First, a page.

That saves a lot of work and money. With a blade length of 9 cm, the small hunting knife looks almost delicate. The total length is 20.5 cm, and the knife weighs 162 g – pleasantly light so that you can work with it for longer periods. The blade has the ideal drop-point shape for hunting with the tip pulled down and is easy to handle so that the tip can be covered with the middle finger when the abdominal wall is opened.
The blade is 3.8 mm thick and has a flat grind. The test knife was ground razor-sharp – a professional hunting knife that impresses with its functional shape. The carefully crafted saddle leather quiver sheath in which the knife is delivered is really beautiful.
It almost completely encloses the knife; only 4 cm protrudes from the top of the handle – just enough to pull it out easily. The sheath holds the knife tight; you can turn it upside down with the knife in it and shake it – nothing moves.
Knives can hardly be lost from such a sheath, and additional safety straps that have to be loosened become superfluous. The sheath sits comfortably high on the belt so that the knife does not interfere even when sitting on the high seat or in the car.
The folding knife is similarly simple. There are also G-10 handle scales in Hunter’s Orange, but not riveted – fastening with Torqx screws makes a lot of sense because this way, the knife can also be dismantled if it is so dirty that conventional rinsing under running water no longer helps.
Because it does happen with the redwork that small foreign bodies get stuck near the blade axis – and then it crunches when opening and closing.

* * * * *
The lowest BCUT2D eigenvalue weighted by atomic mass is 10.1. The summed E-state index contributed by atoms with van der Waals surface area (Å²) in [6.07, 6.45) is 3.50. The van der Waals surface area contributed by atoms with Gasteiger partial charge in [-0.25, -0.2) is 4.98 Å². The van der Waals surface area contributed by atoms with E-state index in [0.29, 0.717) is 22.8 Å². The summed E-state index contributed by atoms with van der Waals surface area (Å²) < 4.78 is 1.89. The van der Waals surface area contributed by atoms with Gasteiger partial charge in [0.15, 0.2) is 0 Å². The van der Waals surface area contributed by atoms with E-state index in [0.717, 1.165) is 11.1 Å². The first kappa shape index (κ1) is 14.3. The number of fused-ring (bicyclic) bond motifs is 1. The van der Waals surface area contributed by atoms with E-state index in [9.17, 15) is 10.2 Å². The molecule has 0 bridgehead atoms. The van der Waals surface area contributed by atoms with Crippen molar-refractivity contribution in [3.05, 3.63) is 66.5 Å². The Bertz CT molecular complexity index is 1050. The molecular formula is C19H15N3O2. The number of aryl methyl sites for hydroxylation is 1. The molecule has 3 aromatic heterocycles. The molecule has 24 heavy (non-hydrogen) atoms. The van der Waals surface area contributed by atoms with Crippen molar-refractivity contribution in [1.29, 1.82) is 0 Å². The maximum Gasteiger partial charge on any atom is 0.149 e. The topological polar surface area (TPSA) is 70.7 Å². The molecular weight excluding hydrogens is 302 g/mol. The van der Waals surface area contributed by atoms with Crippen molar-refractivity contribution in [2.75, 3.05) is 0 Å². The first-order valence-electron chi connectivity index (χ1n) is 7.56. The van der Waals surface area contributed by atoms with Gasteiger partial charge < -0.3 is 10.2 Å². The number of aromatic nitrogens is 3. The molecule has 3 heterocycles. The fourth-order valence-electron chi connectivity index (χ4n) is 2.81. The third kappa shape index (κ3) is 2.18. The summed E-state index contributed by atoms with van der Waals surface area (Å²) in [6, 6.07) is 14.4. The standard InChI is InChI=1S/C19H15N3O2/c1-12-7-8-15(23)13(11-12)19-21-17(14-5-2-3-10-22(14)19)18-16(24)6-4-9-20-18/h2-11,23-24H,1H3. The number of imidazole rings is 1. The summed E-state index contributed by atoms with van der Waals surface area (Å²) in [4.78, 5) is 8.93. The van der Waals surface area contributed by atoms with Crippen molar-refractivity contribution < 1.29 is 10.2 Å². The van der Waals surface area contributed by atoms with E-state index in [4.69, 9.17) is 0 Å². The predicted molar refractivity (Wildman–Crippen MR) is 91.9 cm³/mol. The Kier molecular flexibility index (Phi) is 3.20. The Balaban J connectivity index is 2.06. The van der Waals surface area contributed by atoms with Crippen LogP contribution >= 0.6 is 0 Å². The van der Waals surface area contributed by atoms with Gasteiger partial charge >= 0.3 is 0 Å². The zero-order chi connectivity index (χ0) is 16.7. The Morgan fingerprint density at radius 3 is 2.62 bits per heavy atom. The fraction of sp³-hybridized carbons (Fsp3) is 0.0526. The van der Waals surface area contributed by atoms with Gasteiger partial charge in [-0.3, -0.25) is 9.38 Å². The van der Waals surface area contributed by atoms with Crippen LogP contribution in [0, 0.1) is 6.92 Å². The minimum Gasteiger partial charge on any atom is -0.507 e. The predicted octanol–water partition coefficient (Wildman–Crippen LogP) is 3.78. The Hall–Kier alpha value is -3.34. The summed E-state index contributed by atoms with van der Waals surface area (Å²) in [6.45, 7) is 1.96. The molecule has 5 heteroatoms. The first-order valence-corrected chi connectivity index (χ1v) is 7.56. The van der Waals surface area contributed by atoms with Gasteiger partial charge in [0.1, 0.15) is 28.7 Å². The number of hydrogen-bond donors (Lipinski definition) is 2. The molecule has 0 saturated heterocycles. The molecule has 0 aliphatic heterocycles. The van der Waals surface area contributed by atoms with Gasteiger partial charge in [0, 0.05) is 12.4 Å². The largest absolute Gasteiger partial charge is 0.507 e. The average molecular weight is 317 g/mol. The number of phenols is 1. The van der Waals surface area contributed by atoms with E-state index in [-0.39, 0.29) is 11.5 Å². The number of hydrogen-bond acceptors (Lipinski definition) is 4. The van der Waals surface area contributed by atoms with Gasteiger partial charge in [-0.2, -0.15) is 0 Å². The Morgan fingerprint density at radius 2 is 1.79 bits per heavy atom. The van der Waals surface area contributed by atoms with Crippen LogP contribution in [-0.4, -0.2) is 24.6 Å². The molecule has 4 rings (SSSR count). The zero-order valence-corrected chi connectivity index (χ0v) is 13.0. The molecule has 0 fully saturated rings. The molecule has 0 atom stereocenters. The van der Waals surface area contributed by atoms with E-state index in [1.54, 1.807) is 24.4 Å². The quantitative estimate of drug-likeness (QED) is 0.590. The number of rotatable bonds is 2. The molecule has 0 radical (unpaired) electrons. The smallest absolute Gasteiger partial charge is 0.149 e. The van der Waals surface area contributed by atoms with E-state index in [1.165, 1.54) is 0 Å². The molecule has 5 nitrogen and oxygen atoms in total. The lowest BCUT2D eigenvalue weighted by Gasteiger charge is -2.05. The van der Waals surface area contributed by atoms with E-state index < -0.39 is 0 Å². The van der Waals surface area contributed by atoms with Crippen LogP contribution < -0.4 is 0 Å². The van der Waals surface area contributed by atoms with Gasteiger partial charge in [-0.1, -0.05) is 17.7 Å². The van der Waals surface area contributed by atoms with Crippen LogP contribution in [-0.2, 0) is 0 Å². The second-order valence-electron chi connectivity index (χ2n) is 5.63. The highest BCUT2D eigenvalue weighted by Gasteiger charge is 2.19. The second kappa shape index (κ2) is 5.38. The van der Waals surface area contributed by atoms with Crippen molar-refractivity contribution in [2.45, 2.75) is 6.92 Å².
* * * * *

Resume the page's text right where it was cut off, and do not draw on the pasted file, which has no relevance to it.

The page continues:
The drop point blade is 73 mm long and also has a flat grind. With a thickness of 3.3 mm, it is a little thinner than the fixed MSP, but it is sufficiently dimensioned for folding knives.
The locking lever and spacer are made of 1.4021 steel; the circuit boards are made of a 1.5 mm stainless steel sheet. A stop pin is integrated into the handle, which prevents the blade from being damaged when it is closed. The back-lock lock engages securely, and no play of the blades can be felt when open.
The opening for opening is far forward in the blade and is continuous so that the knife can be used by right and left-handers. Since you have to open the MSP with both hands, it does not fall under the ban on carrying one-hand knives in Germany. This does not apply to hunters while hunting, but such a knife is also very useful in everyday life.
The shape on the front of the handle also forms effective hand protection for the folding knife. If you don’t want just to carry the 137 g knife in your pocket, you can order a belt pouch with a push-button for 29 $, manufactured in a similar quality to the sheath of the fixed knife and precisely adapted to the knife.
The knives in practical use
The knives did not come back from our professional hunters because they were blunt, but the evaluation was pending. A total of 16 sows and 5 deer were cared for with the fixed MSP and 11 sows and 8 deer with the jackknife.